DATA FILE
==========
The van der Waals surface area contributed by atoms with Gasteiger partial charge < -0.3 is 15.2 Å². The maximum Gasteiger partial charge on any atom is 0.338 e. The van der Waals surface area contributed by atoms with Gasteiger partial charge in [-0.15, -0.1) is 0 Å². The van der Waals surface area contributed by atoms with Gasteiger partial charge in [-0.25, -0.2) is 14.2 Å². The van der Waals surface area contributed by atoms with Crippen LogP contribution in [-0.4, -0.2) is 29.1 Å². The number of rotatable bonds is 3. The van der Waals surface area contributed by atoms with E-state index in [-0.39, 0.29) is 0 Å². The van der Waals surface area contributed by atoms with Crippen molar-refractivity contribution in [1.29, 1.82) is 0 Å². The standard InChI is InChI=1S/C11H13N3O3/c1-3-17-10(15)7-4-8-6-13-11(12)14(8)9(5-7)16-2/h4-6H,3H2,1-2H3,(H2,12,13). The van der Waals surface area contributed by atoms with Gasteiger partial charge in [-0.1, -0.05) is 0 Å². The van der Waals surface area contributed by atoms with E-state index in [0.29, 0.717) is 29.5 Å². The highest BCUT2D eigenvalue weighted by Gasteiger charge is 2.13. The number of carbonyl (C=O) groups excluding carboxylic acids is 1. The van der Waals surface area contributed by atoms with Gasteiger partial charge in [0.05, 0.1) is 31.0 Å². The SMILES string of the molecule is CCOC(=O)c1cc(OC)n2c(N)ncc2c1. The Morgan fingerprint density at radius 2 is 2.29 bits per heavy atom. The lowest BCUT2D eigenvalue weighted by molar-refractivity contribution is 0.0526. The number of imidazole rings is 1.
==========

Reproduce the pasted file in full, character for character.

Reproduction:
The van der Waals surface area contributed by atoms with Gasteiger partial charge < -0.3 is 15.2 Å². The maximum Gasteiger partial charge on any atom is 0.338 e. The van der Waals surface area contributed by atoms with Gasteiger partial charge in [-0.15, -0.1) is 0 Å². The van der Waals surface area contributed by atoms with Gasteiger partial charge in [-0.25, -0.2) is 14.2 Å². The van der Waals surface area contributed by atoms with Crippen LogP contribution in [-0.4, -0.2) is 29.1 Å². The number of rotatable bonds is 3. The van der Waals surface area contributed by atoms with E-state index in [-0.39, 0.29) is 0 Å². The van der Waals surface area contributed by atoms with Crippen molar-refractivity contribution in [1.29, 1.82) is 0 Å². The standard InChI is InChI=1S/C11H13N3O3/c1-3-17-10(15)7-4-8-6-13-11(12)14(8)9(5-7)16-2/h4-6H,3H2,1-2H3,(H2,12,13). The van der Waals surface area contributed by atoms with Gasteiger partial charge in [-0.1, -0.05) is 0 Å². The van der Waals surface area contributed by atoms with E-state index in [0.29, 0.717) is 29.5 Å². The highest BCUT2D eigenvalue weighted by Gasteiger charge is 2.13. The number of carbonyl (C=O) groups excluding carboxylic acids is 1. The van der Waals surface area contributed by atoms with Gasteiger partial charge in [0.05, 0.1) is 31.0 Å². The SMILES string of the molecule is CCOC(=O)c1cc(OC)n2c(N)ncc2c1. The Morgan fingerprint density at radius 2 is 2.29 bits per heavy atom. The lowest BCUT2D eigenvalue weighted by molar-refractivity contribution is 0.0526. The number of imidazole rings is 1.